State to start trapping wolves in Northeast Washington
OLYMPIA, Wash. (AP) — Washington Fish and Wildlife officials say they will start spring trapping of wolves, an activity that was previously considered non-essential under Gov. Jay Inslee’s COVID-19 stay-at-home order.
The department now has training procedures and personal protection equipment to trap wolves while staying within the governor’s order, Fish and Wildlife wolf policy leader Donny Martorello said.
“We are geared up to get back in the field,” he told The Capital Press. “This is a very high priority for the agency.”
Fish and Wildlife traps wolves and puts on radio collars in the spring when packs are staying close to dens. The collars transmit signals that indicate the area a pack frequents.
Fish and Wildlife has been criticized by ranchers for having too few collared wolves. The department says trapping wolves is difficult with no guarantees of success.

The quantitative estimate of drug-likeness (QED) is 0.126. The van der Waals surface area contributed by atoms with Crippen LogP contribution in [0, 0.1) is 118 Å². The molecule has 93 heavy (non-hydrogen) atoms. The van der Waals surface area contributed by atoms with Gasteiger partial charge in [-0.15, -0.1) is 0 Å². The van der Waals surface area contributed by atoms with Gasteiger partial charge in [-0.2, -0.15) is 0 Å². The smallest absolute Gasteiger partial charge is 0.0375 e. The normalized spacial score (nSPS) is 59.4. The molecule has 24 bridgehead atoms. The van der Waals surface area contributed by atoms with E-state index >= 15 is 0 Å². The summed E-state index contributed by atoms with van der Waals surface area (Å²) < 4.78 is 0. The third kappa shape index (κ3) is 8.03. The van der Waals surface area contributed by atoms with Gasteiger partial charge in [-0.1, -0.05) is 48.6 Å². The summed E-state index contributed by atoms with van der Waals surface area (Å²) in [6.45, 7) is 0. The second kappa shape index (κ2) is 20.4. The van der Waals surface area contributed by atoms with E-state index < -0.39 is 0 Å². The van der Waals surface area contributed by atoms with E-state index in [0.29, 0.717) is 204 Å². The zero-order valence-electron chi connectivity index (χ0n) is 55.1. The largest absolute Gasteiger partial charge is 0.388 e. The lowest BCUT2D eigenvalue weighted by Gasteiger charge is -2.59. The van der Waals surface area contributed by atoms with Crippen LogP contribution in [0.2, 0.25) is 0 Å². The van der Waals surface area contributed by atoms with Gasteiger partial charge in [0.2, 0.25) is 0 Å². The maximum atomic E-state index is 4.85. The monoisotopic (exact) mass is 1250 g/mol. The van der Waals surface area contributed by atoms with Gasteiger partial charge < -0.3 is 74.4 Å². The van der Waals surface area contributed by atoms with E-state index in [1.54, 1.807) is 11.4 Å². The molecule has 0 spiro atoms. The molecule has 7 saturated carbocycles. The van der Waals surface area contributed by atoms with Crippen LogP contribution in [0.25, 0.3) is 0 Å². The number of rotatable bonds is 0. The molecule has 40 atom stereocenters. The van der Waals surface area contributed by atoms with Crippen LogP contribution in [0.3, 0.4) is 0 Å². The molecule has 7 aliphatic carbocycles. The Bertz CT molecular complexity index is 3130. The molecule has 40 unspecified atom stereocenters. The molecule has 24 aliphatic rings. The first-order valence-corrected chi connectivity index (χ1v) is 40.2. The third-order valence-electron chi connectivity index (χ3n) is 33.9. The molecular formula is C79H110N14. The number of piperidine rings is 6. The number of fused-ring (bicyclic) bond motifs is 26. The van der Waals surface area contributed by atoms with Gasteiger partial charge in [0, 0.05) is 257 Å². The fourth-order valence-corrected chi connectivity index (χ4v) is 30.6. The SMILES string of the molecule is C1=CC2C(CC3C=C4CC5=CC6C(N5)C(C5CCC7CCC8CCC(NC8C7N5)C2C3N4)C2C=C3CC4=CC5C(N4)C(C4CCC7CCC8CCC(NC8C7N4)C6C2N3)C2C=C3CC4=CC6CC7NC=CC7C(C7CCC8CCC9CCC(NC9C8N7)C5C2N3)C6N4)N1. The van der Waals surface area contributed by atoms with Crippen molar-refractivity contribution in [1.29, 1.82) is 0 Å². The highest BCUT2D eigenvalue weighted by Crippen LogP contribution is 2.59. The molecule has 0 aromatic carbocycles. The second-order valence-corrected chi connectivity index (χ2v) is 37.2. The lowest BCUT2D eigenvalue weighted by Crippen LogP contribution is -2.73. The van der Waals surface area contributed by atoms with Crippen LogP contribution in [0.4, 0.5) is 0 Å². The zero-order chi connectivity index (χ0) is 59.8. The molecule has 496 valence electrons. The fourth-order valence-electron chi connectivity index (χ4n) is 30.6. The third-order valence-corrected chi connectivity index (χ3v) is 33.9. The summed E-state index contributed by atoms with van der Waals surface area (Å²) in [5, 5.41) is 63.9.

Fish and Wildlife will put a high priority on putting collars on the members of packs that have a history of attacking livestock or are being tracked for ongoing research into how wolves affect its wild prey, such as deer.
Martorello said the department also will prioritize collaring a wolf in the newly formed Kettle pack in the Kettle River Range of northeast Washington.
The pack has taken over territory occupied by wolves that have attacked cattle for several years. In response to those attacks, Fish and Wildlife eliminated the OPT pack last year.